Brood parasitic; crows and other corvids as hosts, also Australian magpies and magpie larks. Unknown if eviction occurs, but host chicks sometimes disappear from the nest.

conservation status

Not globally threatened, uncommon in much of its range.

significance to humans

None known.


Green-billed malkoha

Rhopodytes tristis

subfamily

Phaenicophaeinae

taxonomy

Melias tristis Lesson, 1830, Sumatra; error=Bengal. Six subspecies.

other common names

English: Greater or large green-billed malkoha; French: Malcoha sombre; German: Großer grünschnabelkuckuck; Spanish: Malcoha Sombrío.

physical characteristics

19.7 in (50 cm), 4.0 oz (115 g). Body gray with glossy green above; long tail with broad white tips; bare red skin around eye; pale green bill.

distribution

Thailand, Myanmar, Malaysia, Sumatra, India, Indochina, Kangean Is., South China.

habitat

Forests, bamboo, scrub, plantations.

behavior

Resident.

feeding ecology and diet

Mainly insects, also lizards and frogs.

reproductive biology

Nest is a flat platform of sticks. Eggs: 2–4. Monogamous.

conservation status

Not globally threatened; has adapted to a number of human-modified habitats.

significance to humans

None known.


Blue coua

Coua caerulea

subfamily

Phaenicophaeinae

taxonomy

Cuculus caeruleus Linnaeus, 1776, Madagascar. Monotypic.

other common names

English: Blue Madagascar coucal; French: Coua bleu; German: Blau-Seidenkuckuck; Spanish: Cúa Azul.

physical characteristics

18.9–19.7 in (48–50 cm), 8.2 oz (235 g). Dark blue above and below; bare blue skin around eye; black bill.

distribution

Madagascar.

habitat

Forest and mangroves.

behavior

Resident.

feeding ecology and diet

Insects, small reptiles, and fruits.

reproductive biology

Nests are bowls of twigs, on trees or bushes. One egg.

conservation status

Not globally threatened.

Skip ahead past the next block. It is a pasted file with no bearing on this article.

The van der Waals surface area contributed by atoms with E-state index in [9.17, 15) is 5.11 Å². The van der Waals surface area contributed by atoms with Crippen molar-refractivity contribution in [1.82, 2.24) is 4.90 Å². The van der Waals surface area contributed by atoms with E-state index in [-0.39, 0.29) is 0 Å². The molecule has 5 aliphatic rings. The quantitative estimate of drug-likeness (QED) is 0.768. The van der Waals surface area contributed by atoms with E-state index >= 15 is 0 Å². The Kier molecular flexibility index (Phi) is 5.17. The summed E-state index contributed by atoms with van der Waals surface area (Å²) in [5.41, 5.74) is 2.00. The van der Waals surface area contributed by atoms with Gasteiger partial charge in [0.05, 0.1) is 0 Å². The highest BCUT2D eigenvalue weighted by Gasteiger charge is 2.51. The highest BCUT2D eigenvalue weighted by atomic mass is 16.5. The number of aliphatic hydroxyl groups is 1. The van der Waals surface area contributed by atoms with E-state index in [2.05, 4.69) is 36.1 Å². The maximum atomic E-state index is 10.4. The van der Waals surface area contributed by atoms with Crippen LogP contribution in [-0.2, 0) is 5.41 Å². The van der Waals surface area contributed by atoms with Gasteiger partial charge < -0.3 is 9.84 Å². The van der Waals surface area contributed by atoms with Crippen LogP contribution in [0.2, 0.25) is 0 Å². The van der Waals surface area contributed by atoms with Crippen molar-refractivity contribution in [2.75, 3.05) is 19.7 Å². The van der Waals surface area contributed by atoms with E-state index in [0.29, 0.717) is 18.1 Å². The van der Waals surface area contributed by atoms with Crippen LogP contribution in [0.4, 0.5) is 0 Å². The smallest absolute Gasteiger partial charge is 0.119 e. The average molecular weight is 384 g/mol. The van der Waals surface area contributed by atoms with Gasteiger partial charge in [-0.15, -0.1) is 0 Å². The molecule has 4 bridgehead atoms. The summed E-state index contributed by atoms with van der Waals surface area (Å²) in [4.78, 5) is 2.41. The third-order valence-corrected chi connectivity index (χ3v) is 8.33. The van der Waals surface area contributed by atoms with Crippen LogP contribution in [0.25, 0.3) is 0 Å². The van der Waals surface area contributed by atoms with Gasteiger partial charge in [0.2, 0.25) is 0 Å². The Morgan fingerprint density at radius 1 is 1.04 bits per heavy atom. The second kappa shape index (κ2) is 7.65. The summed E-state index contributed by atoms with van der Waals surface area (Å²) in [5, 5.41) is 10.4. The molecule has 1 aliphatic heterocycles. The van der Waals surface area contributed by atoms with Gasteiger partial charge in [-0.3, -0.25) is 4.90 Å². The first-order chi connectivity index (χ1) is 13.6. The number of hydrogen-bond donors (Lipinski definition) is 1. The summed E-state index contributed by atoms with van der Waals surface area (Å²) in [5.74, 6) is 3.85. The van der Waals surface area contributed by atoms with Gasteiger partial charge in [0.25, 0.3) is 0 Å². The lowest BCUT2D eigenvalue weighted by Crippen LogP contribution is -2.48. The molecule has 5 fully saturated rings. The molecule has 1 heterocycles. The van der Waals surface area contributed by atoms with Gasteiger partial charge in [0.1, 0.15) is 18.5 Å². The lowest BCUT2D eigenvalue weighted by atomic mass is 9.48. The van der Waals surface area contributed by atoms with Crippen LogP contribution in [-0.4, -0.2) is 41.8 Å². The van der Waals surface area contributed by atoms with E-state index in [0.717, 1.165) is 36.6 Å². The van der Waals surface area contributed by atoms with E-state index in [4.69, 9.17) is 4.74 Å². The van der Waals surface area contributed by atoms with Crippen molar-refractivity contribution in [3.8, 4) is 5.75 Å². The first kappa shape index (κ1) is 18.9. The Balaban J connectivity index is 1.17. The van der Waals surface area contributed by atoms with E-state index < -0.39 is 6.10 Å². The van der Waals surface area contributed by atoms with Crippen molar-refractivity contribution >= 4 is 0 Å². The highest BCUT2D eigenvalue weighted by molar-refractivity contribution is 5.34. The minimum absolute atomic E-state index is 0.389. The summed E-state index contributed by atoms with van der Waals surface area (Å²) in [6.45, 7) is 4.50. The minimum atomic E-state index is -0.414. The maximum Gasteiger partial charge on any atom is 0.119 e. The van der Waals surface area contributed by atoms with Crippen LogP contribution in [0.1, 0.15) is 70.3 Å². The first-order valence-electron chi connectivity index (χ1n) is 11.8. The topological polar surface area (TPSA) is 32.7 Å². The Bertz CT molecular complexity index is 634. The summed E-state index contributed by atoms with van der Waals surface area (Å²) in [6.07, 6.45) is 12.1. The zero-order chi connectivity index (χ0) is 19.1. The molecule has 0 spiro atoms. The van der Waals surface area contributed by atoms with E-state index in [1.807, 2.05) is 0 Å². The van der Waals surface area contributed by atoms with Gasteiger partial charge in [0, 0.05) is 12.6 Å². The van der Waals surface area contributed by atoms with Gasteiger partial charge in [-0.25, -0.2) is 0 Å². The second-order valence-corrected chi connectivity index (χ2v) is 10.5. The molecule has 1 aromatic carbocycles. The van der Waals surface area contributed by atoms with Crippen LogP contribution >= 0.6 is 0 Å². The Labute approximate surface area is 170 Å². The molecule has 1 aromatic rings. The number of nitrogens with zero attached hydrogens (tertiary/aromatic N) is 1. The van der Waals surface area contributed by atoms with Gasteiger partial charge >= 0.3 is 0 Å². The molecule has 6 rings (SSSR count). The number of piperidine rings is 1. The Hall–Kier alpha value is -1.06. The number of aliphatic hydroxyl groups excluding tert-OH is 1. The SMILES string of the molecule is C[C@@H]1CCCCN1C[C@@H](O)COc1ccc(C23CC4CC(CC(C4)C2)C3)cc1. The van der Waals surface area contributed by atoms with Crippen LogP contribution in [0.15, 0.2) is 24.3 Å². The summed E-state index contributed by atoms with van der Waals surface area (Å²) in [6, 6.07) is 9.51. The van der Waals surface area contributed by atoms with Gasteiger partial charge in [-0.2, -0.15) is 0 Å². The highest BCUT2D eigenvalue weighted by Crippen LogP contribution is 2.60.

significance to humans

Subject to trapping and hunting.


Greater coucal

Centropus sinensis

subfamily

Centropodinae

taxonomy

Polophilus sinensis Stephens, 1815, Ning Po, China. Six subspecies.

other common names

English: Common or large coucal, common crow-pheasant, lark-heeled cuckoo; French: Grand coucal; German: Heck-enkuckuck; Spanish: Cucal Chino.

physical characteristics

18.5–20.5 in (47–52 cm); 8.3–9.4 oz (236–268 g). Black, with chestnut back and wings. Long and broad black tail; black bill.

distribution

Pakistan, India, Sri Lanka, Bangladesh, Myanmar, China, Thailand, Indochina, Sumatra, Borneo, Philippines, Java, Bali, Kangean Is.

habitat

Forest, grassland, mangroves, scrub, cultivations, marshes, reedbeds, gardens.

behavior

Resident and locally migratory.

feeding ecology and diet

Large insects, small vertebrates, snails, fruits, and seeds.

reproductive biology

Breeds in rains. Nest is large globular ball of twigs and leaves or grass. Eggs 2–4. Monogamous.

conservation status

Common throughout its range. Not globally threatened.

significance to humans

Nestlings are captured for medicinal purposes in Borneo.


Greater ani

Crotophaga major

subfamily

Crotophaginae

taxonomy

Crotophaga major J. F. Gmelin, 1788, Cayenne. Monotypic.

other common names

French: Ani des palètuviers; German: Riesenani, Spanish: Garrapatero Mayor.